Balanchine’s Life-Affirming Life*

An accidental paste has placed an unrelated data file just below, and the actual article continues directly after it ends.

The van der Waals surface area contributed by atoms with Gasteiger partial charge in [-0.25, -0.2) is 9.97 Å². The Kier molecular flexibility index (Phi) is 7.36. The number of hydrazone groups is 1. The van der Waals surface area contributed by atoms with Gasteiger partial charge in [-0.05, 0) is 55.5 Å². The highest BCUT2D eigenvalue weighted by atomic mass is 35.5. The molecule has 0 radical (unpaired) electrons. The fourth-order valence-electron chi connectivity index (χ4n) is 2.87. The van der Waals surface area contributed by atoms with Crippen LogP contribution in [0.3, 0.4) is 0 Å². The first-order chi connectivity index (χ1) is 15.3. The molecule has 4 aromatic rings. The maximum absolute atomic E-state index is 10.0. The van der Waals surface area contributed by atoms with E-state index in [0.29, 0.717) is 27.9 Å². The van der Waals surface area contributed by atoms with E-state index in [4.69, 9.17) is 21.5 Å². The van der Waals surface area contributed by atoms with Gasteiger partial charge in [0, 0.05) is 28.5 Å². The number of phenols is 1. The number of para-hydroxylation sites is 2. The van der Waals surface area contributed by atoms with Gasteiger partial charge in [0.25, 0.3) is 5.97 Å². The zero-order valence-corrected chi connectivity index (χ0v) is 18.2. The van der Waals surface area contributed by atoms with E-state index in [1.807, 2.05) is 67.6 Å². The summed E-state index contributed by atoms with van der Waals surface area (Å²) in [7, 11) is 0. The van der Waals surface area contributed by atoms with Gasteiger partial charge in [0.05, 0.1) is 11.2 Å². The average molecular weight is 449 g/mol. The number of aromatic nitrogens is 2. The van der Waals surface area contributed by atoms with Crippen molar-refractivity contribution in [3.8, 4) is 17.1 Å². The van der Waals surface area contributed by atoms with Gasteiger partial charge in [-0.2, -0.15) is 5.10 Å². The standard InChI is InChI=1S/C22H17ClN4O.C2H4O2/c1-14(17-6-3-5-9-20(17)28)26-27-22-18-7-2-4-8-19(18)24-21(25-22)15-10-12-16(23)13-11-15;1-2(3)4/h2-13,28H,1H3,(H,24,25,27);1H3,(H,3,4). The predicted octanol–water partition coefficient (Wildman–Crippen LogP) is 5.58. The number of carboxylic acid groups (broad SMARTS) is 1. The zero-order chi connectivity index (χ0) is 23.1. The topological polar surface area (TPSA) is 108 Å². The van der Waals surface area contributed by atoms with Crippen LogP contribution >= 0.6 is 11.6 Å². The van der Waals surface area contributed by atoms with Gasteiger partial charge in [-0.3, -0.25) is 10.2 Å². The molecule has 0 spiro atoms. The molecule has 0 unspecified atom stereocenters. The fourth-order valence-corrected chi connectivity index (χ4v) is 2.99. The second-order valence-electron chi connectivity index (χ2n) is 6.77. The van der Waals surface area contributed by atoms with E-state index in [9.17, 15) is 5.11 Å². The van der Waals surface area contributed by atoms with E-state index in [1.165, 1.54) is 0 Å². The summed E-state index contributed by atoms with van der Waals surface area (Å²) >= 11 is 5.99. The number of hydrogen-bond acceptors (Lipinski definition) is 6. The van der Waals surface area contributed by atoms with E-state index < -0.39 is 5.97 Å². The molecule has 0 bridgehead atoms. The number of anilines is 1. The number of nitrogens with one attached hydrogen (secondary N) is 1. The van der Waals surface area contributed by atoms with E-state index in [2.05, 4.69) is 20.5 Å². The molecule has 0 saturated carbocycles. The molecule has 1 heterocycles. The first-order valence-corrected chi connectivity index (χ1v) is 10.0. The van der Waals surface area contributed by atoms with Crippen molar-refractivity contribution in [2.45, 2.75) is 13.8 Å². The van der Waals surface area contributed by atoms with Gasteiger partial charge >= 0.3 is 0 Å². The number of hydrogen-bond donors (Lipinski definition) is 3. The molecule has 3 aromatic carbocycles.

Jay Rogoff